How should we report outcomes in reproductive medicine?

M. A. Gadalla* (Corresponding Author), R. Wang, M. van Wely, B. W.J. Mol

*Corresponding author for this work

Research output: Contribution to journalEditorialpeer-review

7 Citations (Scopus)


Infertility, defined as the inability to conceive within 1 year of unprotected intercourse1, is estimated to affect as many as 186 million people worldwide2. Reproductive medicine aims to help these couples by offering them the best treatment option.

As individual perception of the effectiveness of any treatment is affected by bias, it is generally accepted that clinical practice should be based on scientific methods. The definition of evidence-based medicine was first introduced by Sackett as the conscientious, explicit and judicious use of current best evidence in making decisions about the care of individual patients3-5. To achieve this, knowledge should be sought in the medical literature to inform clinical decisions6. Reporting the most relevant and informative outcomes in clinical research, therefore, is mandatory for effective comparison between different interventions6.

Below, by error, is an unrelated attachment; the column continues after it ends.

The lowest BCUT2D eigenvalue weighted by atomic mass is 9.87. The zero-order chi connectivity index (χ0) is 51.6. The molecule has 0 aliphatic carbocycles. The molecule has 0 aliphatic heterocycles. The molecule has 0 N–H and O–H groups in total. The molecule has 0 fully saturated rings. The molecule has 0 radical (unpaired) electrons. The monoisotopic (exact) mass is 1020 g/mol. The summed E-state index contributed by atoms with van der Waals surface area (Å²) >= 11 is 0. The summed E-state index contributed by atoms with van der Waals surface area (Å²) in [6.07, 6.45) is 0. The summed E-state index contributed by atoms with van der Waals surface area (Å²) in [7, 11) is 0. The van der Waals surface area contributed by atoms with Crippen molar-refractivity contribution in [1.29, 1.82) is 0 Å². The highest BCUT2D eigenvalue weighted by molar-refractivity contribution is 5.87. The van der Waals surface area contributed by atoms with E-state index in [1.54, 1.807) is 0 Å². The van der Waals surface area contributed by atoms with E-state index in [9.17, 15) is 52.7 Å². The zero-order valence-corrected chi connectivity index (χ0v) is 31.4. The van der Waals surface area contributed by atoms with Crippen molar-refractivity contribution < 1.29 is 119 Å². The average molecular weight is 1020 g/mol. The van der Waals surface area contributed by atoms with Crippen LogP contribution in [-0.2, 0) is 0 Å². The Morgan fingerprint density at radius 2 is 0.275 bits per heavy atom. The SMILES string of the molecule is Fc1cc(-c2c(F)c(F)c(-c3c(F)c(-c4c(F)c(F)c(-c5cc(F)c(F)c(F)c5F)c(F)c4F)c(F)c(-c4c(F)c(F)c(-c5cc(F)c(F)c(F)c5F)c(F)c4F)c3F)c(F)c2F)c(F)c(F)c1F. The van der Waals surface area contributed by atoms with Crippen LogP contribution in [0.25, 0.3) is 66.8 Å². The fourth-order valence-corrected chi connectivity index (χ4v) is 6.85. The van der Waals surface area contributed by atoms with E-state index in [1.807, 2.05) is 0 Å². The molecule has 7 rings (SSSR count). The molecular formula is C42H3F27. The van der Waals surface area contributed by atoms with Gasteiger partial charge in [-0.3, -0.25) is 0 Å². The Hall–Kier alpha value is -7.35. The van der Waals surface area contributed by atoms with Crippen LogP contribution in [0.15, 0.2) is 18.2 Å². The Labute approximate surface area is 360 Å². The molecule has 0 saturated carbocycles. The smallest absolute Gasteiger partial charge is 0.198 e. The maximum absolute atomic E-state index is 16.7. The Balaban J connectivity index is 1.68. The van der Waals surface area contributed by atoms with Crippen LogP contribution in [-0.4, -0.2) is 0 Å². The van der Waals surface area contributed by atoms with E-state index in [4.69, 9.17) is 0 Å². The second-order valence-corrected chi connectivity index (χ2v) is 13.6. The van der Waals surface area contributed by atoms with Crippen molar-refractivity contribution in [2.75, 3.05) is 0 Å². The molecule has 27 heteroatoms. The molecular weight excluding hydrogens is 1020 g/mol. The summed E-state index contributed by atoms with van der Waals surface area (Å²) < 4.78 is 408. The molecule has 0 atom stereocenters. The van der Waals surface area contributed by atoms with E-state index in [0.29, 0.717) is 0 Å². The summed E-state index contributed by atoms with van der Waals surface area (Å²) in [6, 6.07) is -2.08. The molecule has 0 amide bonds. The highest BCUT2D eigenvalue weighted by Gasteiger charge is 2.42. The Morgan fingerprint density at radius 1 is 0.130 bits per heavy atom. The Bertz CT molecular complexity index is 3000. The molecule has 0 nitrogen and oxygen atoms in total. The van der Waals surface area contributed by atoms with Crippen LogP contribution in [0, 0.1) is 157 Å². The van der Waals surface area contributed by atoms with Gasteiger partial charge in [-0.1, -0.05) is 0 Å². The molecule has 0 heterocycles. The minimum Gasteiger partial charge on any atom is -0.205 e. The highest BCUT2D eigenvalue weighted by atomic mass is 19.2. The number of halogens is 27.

Original languageEnglish
Pages (from-to)7-9
Number of pages3
JournalUltrasound in Obstetrics and Gynecology
Issue number1
Early online date3 Jan 2018
Publication statusPublished - Jan 2018


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